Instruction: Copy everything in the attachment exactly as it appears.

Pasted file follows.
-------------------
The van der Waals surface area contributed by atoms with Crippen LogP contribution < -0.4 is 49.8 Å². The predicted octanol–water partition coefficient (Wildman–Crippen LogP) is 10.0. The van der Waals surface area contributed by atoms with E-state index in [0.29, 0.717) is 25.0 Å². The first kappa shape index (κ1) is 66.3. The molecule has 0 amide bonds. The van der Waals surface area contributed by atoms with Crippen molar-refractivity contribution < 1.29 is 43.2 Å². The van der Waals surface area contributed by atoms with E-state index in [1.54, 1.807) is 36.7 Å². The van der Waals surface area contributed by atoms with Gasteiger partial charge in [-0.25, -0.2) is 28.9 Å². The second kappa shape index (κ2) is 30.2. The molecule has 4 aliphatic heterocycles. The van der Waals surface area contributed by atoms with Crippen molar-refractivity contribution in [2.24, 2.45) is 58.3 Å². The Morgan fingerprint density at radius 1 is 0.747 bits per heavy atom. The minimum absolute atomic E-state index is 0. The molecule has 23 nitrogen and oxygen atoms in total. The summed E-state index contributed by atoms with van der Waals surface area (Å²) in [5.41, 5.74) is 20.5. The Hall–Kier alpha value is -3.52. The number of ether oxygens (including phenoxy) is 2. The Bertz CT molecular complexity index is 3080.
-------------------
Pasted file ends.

The van der Waals surface area contributed by atoms with Crippen LogP contribution < -0.4 is 49.8 Å². The predicted octanol–water partition coefficient (Wildman–Crippen LogP) is 10.0. The van der Waals surface area contributed by atoms with E-state index in [0.29, 0.717) is 25.0 Å². The first kappa shape index (κ1) is 66.3. The molecule has 0 amide bonds. The van der Waals surface area contributed by atoms with Crippen molar-refractivity contribution < 1.29 is 43.2 Å². The van der Waals surface area contributed by atoms with E-state index in [1.54, 1.807) is 36.7 Å². The van der Waals surface area contributed by atoms with Gasteiger partial charge in [-0.25, -0.2) is 28.9 Å². The second kappa shape index (κ2) is 30.2. The molecule has 4 aliphatic heterocycles. The van der Waals surface area contributed by atoms with Crippen molar-refractivity contribution in [2.24, 2.45) is 58.3 Å². The Morgan fingerprint density at radius 1 is 0.747 bits per heavy atom. The minimum absolute atomic E-state index is 0. The molecule has 23 nitrogen and oxygen atoms in total. The summed E-state index contributed by atoms with van der Waals surface area (Å²) in [5.41, 5.74) is 20.5. The Hall–Kier alpha value is -3.52. The number of ether oxygens (including phenoxy) is 2. The Bertz CT molecular complexity index is 3080.